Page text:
Pay packets shrinking
- Published on Tuesday, 11 June 2013 11:27
- Written by Scott Buckler
The UK's overall pay packet was £52bn smaller last year compared to the eve of the recession in 2007, with total pay across some regional economies shrinking by ten per cent, according to a TUC analysis published today to launch its new pay campaign Britain Needs A Pay Rise
The TUC analysis of official figures shows that on the eve of the recession in 2007 workers across the UK were earning a total of £690bn (in 2012 prices). However despite rises in employment, a combination of falling real wages, reduced hours and changes in the kind of jobs people are doing has reduced the UK's total pay packet by 7.5 per cent over the last five years - a real terms annual cut of £52bn in 2012. The UK's overall pay packet fell to £638bn last year.
The North West experienced the sharpest cut in its overall pay packet between 2007 and 2012 - a fall of 10.6 per cent or £7bn last year. The South West, West Midlands and Scottish economies have also seen employees' overall pay packets shrink by around ten per cent.
The analysis shows that the modest rise in the number of people in work since 2007 has failed to offset the sharp real-terms cuts to people's wages. Overall pay packets were at least £1bn smaller last year in every English region, as well as Scotland and Wales, compared to pre-recession levels.
While individuals and their families are feeling the pain of a tight squeeze in their living standards, businesses are also affected by cuts in total pay in their local areas. If both the amount of money people have and the number of people spending are falling, businesses will struggle. Britain's shrinking pay packet is bad for workers and bad for businesses, says the TUC.
The TUC believes there are three main reasons for the sharp fall in the nation's total pay packet; wages failing to keep pace with inflation, a shift towards reduced working hours, including part-time work, and the replacement of middle and relatively well-paid jobs, particularly in the public sector, with lower paid jobs in the private sector.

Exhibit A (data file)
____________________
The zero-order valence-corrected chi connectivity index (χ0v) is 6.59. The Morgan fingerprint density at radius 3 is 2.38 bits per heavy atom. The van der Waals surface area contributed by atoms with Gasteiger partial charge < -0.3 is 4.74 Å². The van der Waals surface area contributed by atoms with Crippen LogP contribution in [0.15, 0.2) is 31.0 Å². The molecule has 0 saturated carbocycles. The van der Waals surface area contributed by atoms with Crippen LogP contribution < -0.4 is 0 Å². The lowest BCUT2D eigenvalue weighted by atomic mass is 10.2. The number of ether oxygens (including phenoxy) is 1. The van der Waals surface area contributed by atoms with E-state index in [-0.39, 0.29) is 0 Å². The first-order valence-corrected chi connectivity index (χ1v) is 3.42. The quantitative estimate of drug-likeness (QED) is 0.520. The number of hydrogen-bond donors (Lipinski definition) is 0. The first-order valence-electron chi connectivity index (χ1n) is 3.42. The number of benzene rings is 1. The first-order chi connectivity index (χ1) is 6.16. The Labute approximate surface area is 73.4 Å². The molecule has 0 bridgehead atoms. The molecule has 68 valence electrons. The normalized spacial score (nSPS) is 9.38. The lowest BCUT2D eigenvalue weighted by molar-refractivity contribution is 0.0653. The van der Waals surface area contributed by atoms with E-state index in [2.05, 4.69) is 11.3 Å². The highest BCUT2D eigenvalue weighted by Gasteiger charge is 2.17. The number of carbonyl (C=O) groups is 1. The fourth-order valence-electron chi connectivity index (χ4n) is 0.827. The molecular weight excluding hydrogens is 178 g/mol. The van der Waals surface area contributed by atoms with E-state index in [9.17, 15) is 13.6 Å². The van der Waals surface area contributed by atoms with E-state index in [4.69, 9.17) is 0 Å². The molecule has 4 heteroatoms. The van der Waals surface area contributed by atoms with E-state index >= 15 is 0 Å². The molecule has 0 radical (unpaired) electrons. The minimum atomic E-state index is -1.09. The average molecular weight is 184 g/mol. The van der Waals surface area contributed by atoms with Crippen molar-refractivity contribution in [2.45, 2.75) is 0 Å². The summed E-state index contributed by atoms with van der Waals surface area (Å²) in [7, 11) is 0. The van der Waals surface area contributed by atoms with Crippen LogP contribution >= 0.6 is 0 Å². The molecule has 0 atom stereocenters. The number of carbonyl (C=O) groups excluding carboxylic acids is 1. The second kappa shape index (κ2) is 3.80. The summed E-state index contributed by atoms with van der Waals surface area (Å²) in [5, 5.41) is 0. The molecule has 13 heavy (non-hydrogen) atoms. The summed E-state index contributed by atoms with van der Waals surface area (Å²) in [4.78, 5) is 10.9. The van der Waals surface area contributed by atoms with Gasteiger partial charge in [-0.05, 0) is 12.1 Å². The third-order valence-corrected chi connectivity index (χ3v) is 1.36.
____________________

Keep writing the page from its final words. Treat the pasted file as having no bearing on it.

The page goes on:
The analysis shows that Britain desperately needs a pay rise, says the TUC. That's why over the coming months the TUC will be campaigning for decent and fair wages across the private and public sectors.
But raising Britain's pay packet will only help the economy if wage gains are spread evenly across the country and if ordinary people, rather than chief executives, see their wages rise, says the TUC.
In the run up to the crash, only the top five per cent of earners experienced real wage growth above one per cent. That's why the TUC will campaign against pay inequality calling for greater pay transparency and a role for ordinary workers in the setting of boardroom pay.
TUC General Secretary Frances O'Grady said: 'Over the last five years, people have taken a massive hit in their pay packets, while millions more have had to reduce their hours or take lower paid work. Many people have lost their jobs altogether.
'Taken together, our pay and jobs crises have shrunk Britain's total annual pay packet by more than £50bn. It's no wonder businesses are struggling when so much demand has been sucked out of the economy.
'Britain's shrinking wages are hitting people's living standards, holding back businesses and damaging our growth prospects. Britain desperately needs a pay rise.
'While economic growth is the key challenge facing the UK today, the years running up to the crash taught us that growth without wage gains just creates more unsustainable debt. Employers and both local and central governments need to recognise the importance of decent wages in delivering sustainable economic growth. They can start by becoming living wage employers and being more transparent about their pay systems.'